AVMA Well-being Initiative Overview

AVMA Well-being Initiative Overview

Wellness is a lingering issue in our profession, and the AVMA has committed new energy and resources to helping us find ways to improve the well-being of our friends and colleagues.

We continue to dedicate resources to and collaborate with veterinary colleges, state associations, corporate sponsors and others to improve wellness in the veterinary community.

As part of our ongoing commitment to personal and professional wellness, the AVMA is actively involved in several initiatives.

The AVMA and our insurance trusts, AVMA LIFE and the AVMA Professional Liability Insurance Trust, have joined together to offer gatekeeper suicide-prevention training to a limited number of AVMA and Student AVMA members on a first-come, first-served basis at no cost. Called QPR training (an acronym for “Question, Persuade, Refer”), this training teaches people without professional mental health backgrounds how to recognize the signs that someone may be considering suicide. The training program, which launched February 1, also focuses on establishing a dialogue with the person, and guiding him or her to seek professional help. The training isn’t a substitute for professional assistance, but instead provides what can be a critical tool to save lives.

We also invite you to join us in an ongoing dialogue about mental wellness and well-being in the profession in the new LinkedIn community, “AVMA Veterinary Wellness & Well-being.” It will feature thought leaders from both veterinary medicine and the mental health profession. By joining the community, you connect with your colleagues who share your concerns about wellness and well-being. Membership in the group is open to all AVMA and Student AVMA members.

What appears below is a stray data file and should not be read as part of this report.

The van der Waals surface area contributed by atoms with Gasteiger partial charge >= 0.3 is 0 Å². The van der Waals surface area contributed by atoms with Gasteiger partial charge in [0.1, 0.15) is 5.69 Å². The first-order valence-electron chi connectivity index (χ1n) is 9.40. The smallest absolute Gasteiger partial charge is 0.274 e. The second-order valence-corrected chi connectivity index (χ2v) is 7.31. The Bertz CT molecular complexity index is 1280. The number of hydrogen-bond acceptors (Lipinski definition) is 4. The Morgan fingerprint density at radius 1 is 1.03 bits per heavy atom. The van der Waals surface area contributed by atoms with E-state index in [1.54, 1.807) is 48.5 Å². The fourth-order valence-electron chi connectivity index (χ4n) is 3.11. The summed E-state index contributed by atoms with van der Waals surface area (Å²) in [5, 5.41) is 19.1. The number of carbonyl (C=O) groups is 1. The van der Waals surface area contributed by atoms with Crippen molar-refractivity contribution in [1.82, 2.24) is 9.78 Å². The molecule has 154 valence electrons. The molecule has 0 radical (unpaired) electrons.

In recent years, cyberbullying has become a cause for concern among veterinary professionals. The AVMA has teamed with Bernstein Crisis Management, Inc., to provide services for mitigation of cyberbullying and online reputation management. Last December, a cyberbullying hotline became available to AVMA members who are being cyberbullied and in need of immediate assistance. This service includes 30 minutes of actionable consultation at no charge to AVMA members, and a significantly discounted rate for members if additional consultation is needed. Also, a DVM Reputation Guard subscription service is available to AVMA members that tracks, analyzes and notifies participants of reputation threats before they become overwhelming, and then helps the participants respond.

The Steering Committee of the Coalition for Veterinary Well-being, formed after our veterinary profession wellness roundtable last March, agreed to pursue as first items the creation of an expanded wellness website area with resources vetted by appropriate professionals, as well as researching and advocating for state laws that protect veterinarians that seek wellness assistance. The group also is exploring other initiatives such as offering veterinarians a hotline or an employee assistance program.

We want to thank those of you who recently provided input on developing a state law chart that includes information on state-approved wellness programs for veterinarians and the confidentiality laws that protect veterinarians who seek help. The AVMA plans to publish this resource soon.

For more information on the AVMA’s wellness initiatives, please contact Dr. Marci Kirk at [email protected], or visit avma.org/wellness.

Dr. Marci Kirk
American Veterinary Medical Association